Funeral

Kalmyk funeral rites have the following functions: (1) to mark someone’s death, (2) to help the deceased depart from the world of the living and obtain a good reincarnation, (3) to cleanse the family members of the departed from symbolic impurity and return their lives to normality, and (4) to restore the border between the world of the living and that of the dead which was destabilized at someone’s death. When someone dies, the relatives of the deceased go to a Buddhist monk or astrologist to consult with him about who should touch the corpse first and how, when and where to bury. Only after that can the deceased be dressed in new clothes, or sometimes left in the ones they died in, but with buttons untied and belt unfastened. A candle or light is put by the head of the deceased for 49 days to illuminate the dead person’s perilous journey into the hereafter.

Until burial, which usually occurs within three days following death, Buddhist prayers are read on a round-the-clock basis and at meal times the deceased’s soul is ‘fed’ by family members by frying flour in a dry pan. Prior to taking the corpse out to a burial place, the ritual of dailgn is performed. A plate with butter and biscuits (pieces of cooked meat is also permitted) is rotated three times clockwise over the head of the deceased by a male relative asking the departed to pass on their blessing to the living relatives. Younger members of the family also touch the leg of the deceased in a ritual request to grant them forgiveness and blessing. The grave has to be dug on the day of burial to prevent it from being occupied by evil or uninvited entities. To purify the ground, a sheet of paper containing salt and incenses is burnt inside the hole. Traditionally, women were banned from participating in funerals, the reason being that they might bring a death clinging to the hemline of their dresses home with them. Hence today women who go to cemeteries shake their hemline afterwards. After the funeral, all participants cleanse their hands with water diluted with milk, smoke themselves with fire and incenses, and rub hands with butter.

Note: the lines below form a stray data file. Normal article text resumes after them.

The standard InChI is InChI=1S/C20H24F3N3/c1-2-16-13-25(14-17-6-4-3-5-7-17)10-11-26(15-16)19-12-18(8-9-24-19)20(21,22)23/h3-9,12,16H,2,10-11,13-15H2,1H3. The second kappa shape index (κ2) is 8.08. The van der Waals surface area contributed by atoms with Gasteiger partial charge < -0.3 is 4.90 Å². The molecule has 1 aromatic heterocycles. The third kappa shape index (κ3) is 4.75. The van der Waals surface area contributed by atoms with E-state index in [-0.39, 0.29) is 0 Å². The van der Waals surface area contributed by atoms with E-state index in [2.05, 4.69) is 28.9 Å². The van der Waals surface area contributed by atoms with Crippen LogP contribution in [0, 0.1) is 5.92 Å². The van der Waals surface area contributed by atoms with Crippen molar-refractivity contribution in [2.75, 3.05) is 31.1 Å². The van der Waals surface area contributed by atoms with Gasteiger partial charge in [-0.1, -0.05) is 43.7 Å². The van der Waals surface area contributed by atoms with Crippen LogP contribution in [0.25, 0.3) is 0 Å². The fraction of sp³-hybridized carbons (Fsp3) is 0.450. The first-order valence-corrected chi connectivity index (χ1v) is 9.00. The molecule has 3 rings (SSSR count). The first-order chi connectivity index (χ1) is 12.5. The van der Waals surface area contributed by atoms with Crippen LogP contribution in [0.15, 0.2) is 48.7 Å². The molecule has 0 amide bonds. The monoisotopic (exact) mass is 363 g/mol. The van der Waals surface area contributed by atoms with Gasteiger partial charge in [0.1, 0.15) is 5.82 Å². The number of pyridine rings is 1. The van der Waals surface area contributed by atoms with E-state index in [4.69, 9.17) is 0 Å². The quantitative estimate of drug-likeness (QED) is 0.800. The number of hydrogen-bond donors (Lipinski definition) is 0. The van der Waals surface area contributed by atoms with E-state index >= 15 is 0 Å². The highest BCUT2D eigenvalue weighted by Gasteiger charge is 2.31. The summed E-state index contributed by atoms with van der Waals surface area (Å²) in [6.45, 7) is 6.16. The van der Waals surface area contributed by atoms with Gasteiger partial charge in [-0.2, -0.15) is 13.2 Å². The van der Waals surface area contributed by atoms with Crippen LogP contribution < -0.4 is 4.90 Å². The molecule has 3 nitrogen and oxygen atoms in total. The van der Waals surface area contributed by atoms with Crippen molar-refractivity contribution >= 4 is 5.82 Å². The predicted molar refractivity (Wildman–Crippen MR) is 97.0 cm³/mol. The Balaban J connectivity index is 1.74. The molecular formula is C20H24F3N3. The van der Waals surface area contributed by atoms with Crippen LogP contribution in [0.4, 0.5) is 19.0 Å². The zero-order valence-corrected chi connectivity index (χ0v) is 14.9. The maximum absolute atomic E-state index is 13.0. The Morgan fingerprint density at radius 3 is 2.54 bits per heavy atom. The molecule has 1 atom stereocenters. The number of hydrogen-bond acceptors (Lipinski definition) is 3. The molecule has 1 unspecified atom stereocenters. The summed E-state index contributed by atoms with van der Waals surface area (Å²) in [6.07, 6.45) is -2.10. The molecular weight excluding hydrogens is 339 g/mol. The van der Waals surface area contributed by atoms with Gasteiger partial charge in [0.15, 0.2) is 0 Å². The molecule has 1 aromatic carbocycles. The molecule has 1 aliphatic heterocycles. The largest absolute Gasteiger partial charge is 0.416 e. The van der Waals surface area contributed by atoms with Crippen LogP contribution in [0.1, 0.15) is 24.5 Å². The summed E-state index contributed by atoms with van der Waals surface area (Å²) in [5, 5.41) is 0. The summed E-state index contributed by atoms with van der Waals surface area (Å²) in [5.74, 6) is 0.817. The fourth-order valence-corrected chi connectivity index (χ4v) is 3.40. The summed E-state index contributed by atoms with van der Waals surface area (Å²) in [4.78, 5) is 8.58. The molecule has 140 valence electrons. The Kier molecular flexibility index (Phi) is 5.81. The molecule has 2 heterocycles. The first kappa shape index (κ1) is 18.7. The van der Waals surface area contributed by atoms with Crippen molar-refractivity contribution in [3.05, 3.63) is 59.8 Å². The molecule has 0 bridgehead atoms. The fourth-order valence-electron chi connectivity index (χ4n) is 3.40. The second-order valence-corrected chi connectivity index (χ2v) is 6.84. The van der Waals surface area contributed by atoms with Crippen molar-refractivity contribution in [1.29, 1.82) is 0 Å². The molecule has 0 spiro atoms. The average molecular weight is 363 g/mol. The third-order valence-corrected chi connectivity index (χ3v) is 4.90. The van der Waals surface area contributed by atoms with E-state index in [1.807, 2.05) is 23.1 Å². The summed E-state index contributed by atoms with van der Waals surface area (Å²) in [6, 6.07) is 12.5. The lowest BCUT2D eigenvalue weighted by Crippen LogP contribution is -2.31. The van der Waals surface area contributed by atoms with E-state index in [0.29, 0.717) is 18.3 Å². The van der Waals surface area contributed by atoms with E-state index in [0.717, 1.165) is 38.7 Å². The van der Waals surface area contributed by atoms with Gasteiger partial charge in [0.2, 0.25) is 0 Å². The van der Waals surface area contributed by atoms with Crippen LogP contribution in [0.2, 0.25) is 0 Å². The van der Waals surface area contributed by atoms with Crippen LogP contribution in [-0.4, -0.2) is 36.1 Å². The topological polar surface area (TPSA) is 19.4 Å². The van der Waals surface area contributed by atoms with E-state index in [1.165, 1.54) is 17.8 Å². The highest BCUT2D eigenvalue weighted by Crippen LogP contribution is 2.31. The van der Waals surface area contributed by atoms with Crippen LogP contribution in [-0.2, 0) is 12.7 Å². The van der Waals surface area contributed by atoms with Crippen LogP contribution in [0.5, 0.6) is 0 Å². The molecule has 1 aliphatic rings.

The funeral is followed by a period of mourning characterized by the continuation of a state of symbolic impurity for the bereaved. Not only is the deceased in a transitional state (that is, in transit to the world of the dead) but their living relatives are as well. Since during this period the two worlds are believed to be still linked, it is important for the mourning relatives to strictly follow traditional taboos and bans to prevent misfortunes, the escalation of pollution, and to successfully detach the deceased from the world of the living. For example, during this time it is forbidden to show excessive emotional attachment to the departed (by calling their name, crying etc.), to take personal belongings of the deceased out of their house (in order to keep symbolic pollution localized), to take out rubbish (especially in the period between death and burial and for three consecutive days following the end of the mourning period).

The end of a transitional period, or mourning, is marked by a memorial service, usually held 49 days following burial, although the date may change depending on the age of the departed. If it is a child, the ceremony is held twice, on the 7th and 49th days after burial. In the case of old people, the ceremony is performed on the 21st day. The memorial service consists of the ritual of gal tyalgn (sacrifice on fire) followed by lunch at which all relatives and friends of the departed come together. As a multi-functional clan ritual aimed to appease ancestors, consolidate kinship groups, and secure reproduction among their members, gal tyalgn is performed not only at funerals but also following the birth of a baby (i.e. addition of a new member to the clan), and during weddings. The sacrificial animal is usually the sheep – a magical being whose wool, skin, and bones are believed to possess cleansing and fertility-inducing powers.

Andrei Boldyrev, About Traditional Funerals